3. Not be involved in political campaigns or attempt to influence government legislation.
  4. Not violate public policy or be involved in illegal activity.

If your business is tax-exempt, donations made to your organization are tax-deductible. Be aware that nonprofit organizations may still owe state and local income tax. 

Key TakeawayKey takeaway

Tax-exempt businesses, generally nonprofit 501(c)(3) organizations, are identified by law and registered with the IRS.

How do I calculate and file my federal business taxes?

If your business is not a tax-exempt organization, the way you pay business taxes depends on your business organization type. An LLC, for example, will have a different tax structure than a sole proprietor.

The main federal taxes that business owners must calculate and pay are as follows.

  • Income taxes: Businesses, except partnerships, must file an income tax return every year. (Partnerships file information returns.) How your income tax is calculated depends on the structure of your business. Partnerships, sole proprietorships, corporations and S-corps are the most common types of business structures.
  • Self-employment tax: As a self-employed business owner, you pay Medicare tax and Social Security tax through self-employment taxes if you earn more than $400 from self-employment income. Report self-employment income on Schedule SE, Form 1040.
  • Employment taxes: If your business has employees, you pay 50 percent of their Social Security and Medicare taxes as well as FUTA. You also calculate income tax, Social Security and Medicare withholding from your employee’s pay and submit it to the IRS.
  • Excise tax: Some businesses pay federal excise tax. You’d pay this if you manufacture or sell certain products, use specific kinds of equipment or facilities or receive payments for specific services. Businesses that pay excise taxes range from indoor tanning providers to aircraft management services. 

You may need to pay additional state and local taxes, including state income tax, property tax and local transit levies. Although these taxes are often much lower than federal taxes, they can be complicated to calculate and may carry large penalties for mistakes, so you’ll want to check all forms carefully before submitting.

Federal income taxes, including self-employment tax, are paid as you go throughout the year. Unlike employees, who have taxes withheld from their paychecks, businesses and the self-employed must file estimated taxes every quarter based on the income earned up to that point in the year. Federally, income tax payments are due on April 15, June 15, September 15 and January 15 for the previous tax year. Estimated tax is calculated using Form 1040-ES or Form 1120-W for corporations.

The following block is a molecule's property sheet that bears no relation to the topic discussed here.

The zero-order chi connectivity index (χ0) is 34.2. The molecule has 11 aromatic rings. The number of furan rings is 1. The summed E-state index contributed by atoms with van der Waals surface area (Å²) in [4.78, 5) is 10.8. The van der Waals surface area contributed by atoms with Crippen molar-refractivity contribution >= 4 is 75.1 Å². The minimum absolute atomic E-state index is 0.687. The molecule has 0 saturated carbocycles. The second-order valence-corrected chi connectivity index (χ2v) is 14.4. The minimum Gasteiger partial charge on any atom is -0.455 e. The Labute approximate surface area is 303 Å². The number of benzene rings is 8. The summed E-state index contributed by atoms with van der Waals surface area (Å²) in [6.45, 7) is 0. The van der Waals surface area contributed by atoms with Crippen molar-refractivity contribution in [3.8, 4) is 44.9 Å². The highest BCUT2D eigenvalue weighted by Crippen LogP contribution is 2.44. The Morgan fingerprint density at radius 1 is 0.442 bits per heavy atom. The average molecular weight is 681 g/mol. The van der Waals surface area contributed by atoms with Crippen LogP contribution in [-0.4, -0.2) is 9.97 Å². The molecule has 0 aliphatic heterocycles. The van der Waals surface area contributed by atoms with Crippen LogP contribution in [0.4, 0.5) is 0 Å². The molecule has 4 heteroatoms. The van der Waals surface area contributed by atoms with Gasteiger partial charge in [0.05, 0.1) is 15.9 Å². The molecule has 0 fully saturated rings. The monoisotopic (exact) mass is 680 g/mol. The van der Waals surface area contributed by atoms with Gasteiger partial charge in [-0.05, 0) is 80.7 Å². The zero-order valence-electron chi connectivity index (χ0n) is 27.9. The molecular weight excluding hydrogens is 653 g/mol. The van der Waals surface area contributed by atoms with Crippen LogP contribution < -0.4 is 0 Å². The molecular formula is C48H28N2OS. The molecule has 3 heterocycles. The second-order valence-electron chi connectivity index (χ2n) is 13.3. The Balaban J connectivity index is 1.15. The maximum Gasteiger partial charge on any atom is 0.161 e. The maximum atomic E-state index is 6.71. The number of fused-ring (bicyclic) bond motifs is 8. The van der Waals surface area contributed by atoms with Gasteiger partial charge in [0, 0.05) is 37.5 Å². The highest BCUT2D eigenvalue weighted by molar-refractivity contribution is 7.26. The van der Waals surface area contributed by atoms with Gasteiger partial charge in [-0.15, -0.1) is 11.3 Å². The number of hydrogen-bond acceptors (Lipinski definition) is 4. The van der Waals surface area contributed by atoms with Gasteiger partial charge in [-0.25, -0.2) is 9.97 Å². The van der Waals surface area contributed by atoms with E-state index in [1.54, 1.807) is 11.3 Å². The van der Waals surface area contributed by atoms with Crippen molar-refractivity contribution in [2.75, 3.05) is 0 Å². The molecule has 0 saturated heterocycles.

Tax planning is a vital part of running a business

To get the best result when it comes to reducing your tax liability, work proactively with a tax preparation specialist or certified accountant throughout the year. A tax pro can advise you on strategic decision-making to lower your tax liability and ensure you receive every deduction, credit or tax exemption possible. While managing the business of your business may be one of the least appealing parts of being a business owner. Tax planning is crucial to ensure your company remains financially sound and in line with the law.

Sally Herigstad and Sean Peek contributed to this article. Source interviews were conducted for a previous version of this article.

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Katharine Paljug, Business Operations Insider and Senior Writer
Katharine Paljug has spent more than 10 years advising small businesses on the digital marketing strategies required to gain exposure, convert leads and strengthen brands. She has partnered with a number of companies on social media management and consulting, website design and maintenance, and content optimization. Paljug's goal is to improve the online presence of each business she serves through cost-effective methods that increase profitability. With a strong understanding of small business finance, Paljug has also contributed to financial outlets like The Balance, First Quarter Finance and The Penny Hoarder. Her guidance has also been featured in HuffPost, SmallBizClub.com and YFS Magazine.